So Much Clemency

Maybe I spoke too soon about being off the hook for finals, but regardless, tonight I’m taking a little break at the Met Opera listening to some Mozart, his 1791 La Clemenza di Tito to be precise.  Luckily, you can listen along thanks to Opera Today, who comes to the rescue with three recordings of live performances of La Clemenza from throughout the ages…

Mezzo Elina Garanča looking great in drag in the Met‘s production as Sesto, a role written for a castrato.

Here’s a 1955 performance from Köln, Germany, with Nicolai Gedda in the title role, followed by a 1976 performance from the Royal Opera House. with Janet Baker as Vitellia.  Lastly, for those who don’t like listening to Italian, you can hear a 2007 performance sung in English, courtesy of the English National Opera.

After Finals Catch Up

Hey all, sorry for my recent inactivity, I’ve been wrapping up my first semester of library science school.  I’m out of the woods now though, so back to blogging with some catching up to do!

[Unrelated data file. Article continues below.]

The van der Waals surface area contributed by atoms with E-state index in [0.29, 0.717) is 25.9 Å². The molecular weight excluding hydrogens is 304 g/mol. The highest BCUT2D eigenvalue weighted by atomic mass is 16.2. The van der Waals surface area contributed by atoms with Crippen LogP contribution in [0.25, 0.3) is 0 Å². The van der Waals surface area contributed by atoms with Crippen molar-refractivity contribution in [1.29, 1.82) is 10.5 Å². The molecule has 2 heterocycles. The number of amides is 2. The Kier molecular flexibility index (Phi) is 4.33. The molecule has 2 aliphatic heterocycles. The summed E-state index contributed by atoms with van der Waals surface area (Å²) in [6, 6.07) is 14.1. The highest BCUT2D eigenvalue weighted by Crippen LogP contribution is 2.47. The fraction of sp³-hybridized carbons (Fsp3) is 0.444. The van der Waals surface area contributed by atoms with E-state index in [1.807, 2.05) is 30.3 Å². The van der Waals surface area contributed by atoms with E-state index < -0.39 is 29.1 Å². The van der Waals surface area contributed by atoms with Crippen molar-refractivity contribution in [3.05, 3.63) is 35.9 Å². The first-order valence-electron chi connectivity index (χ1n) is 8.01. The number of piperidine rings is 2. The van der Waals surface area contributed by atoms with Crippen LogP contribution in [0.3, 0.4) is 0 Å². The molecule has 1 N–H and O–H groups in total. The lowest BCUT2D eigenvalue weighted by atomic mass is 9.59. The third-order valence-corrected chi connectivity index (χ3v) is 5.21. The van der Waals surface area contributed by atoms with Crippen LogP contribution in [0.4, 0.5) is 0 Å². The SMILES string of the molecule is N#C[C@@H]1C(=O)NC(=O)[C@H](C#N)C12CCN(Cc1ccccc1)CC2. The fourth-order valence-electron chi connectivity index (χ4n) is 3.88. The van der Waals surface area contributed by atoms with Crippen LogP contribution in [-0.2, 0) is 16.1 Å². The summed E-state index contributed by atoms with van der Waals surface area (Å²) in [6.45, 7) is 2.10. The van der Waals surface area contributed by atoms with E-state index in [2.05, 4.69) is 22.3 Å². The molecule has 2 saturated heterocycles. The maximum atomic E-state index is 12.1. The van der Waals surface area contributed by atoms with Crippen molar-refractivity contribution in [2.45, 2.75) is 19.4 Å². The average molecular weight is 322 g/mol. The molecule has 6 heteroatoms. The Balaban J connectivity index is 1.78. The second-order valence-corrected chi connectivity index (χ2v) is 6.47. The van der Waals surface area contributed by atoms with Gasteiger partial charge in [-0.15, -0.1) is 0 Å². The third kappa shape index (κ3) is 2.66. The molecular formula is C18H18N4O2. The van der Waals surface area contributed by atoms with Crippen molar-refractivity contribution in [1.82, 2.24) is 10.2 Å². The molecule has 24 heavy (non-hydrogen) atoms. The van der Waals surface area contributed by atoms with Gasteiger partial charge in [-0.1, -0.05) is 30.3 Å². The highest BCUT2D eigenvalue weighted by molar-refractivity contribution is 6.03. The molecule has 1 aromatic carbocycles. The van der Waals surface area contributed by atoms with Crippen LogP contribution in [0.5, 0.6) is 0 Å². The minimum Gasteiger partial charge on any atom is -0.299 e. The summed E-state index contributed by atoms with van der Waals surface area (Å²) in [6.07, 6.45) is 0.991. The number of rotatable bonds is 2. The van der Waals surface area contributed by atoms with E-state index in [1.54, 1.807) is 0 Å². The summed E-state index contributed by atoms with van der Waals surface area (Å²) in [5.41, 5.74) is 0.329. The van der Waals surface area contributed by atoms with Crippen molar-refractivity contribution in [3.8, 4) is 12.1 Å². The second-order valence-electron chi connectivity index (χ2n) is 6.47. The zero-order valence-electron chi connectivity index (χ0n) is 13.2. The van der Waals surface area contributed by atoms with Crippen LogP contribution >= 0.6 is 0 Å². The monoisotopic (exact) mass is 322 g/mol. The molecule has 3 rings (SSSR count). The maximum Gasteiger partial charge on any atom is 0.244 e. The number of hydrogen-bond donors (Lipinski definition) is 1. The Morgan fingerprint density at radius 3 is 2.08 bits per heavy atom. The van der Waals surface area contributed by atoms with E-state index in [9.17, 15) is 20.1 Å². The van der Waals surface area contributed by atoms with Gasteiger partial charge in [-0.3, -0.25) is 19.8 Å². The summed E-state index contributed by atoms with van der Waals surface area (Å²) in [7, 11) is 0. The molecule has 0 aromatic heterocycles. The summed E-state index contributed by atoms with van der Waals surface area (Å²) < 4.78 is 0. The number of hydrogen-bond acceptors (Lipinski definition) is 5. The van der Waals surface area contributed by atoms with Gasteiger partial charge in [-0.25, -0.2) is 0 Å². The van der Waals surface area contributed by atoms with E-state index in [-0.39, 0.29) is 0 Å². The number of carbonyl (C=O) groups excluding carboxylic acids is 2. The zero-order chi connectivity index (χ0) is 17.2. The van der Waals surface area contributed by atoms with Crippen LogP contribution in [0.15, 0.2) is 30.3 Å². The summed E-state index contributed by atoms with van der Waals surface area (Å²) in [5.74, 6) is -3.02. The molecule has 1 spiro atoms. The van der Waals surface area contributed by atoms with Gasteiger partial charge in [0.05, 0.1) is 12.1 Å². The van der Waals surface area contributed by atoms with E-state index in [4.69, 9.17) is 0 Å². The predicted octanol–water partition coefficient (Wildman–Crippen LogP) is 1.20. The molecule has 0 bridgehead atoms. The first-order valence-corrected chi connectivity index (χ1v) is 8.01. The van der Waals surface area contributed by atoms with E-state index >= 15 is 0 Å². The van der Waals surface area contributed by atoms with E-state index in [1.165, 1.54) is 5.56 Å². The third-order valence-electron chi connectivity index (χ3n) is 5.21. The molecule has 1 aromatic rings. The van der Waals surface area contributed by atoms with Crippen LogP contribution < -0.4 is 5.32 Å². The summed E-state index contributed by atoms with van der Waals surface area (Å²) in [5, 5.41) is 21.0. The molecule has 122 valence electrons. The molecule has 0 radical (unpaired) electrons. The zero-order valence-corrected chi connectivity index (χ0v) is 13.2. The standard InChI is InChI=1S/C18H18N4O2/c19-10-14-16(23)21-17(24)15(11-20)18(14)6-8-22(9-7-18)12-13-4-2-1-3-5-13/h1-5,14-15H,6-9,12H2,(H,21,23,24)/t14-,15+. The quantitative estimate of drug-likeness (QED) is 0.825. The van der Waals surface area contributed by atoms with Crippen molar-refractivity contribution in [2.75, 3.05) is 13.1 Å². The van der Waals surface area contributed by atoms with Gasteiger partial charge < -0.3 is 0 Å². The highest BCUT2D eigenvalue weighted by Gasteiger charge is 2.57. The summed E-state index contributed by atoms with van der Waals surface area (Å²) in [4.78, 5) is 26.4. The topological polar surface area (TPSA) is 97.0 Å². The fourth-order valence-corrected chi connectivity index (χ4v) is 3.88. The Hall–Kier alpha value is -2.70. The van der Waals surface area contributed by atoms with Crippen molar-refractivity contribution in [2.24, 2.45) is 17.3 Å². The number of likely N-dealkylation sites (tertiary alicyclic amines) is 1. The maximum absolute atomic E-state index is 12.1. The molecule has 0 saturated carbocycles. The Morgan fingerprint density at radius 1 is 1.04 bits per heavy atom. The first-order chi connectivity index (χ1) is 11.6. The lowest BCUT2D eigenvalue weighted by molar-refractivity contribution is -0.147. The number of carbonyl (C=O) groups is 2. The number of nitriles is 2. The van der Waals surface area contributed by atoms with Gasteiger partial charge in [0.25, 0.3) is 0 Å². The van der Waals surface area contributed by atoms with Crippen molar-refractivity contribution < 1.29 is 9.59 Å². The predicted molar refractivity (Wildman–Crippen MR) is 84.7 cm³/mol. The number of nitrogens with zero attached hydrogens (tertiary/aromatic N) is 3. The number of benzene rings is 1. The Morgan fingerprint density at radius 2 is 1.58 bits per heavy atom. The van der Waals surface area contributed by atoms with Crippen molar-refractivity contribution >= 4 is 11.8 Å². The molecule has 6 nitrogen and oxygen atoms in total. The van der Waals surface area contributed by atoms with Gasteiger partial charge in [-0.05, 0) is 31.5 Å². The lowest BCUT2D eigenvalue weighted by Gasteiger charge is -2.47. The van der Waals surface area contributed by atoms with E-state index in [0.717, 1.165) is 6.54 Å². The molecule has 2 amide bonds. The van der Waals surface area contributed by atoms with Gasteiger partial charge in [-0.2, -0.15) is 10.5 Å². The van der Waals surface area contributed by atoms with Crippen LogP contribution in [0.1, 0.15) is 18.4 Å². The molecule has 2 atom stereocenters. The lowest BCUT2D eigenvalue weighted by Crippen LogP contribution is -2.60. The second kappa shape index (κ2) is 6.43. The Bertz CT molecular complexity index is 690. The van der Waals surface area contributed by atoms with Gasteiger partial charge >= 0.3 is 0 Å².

This week’s BBC Radio 3 streaming opera is a classic, Donizetti‘s L’Elisir d’Amore from the Royal Opera House, up here through Saturday, when it’ll be replaced by Verdi‘s Un Ballo in Maschera coming from the Met Opera in New York.  You can also preview that Ballo live (again) tonight, at 7:25 here from the Met‘s own live-streaming website.

JIllian Tamaki Awago Beach Babies art

Shifting to comics, I missed this when I posted about Jillian Tamaki the other day; forget reverse, it’s full speed ahead for Tamaki as she works on a new book with her sister Mariko Tamaki, partner-in-crime for the 2008 Skim.  Also, over on her sketchblog Jillian muses on the difference between drawing and illustration and how it bears on former students who don’t make it as freelance illustrators:

Illustration is about fitting your conceptual and aesthetic style to a problem. There is a “solving” aspect to it. I find students either revel in this aspect or absolutely hate it. It can represent a brainteasing challenge or be completely oppressive, depending on your point of view. If you want to become a professional illustrator, it helps to be the former.

Also, you’ve probably already heard about the over-the-weekend sensation that is the Hawkweye Initiative, but if not, enjoy Hawkeye as you’ve never seen him before…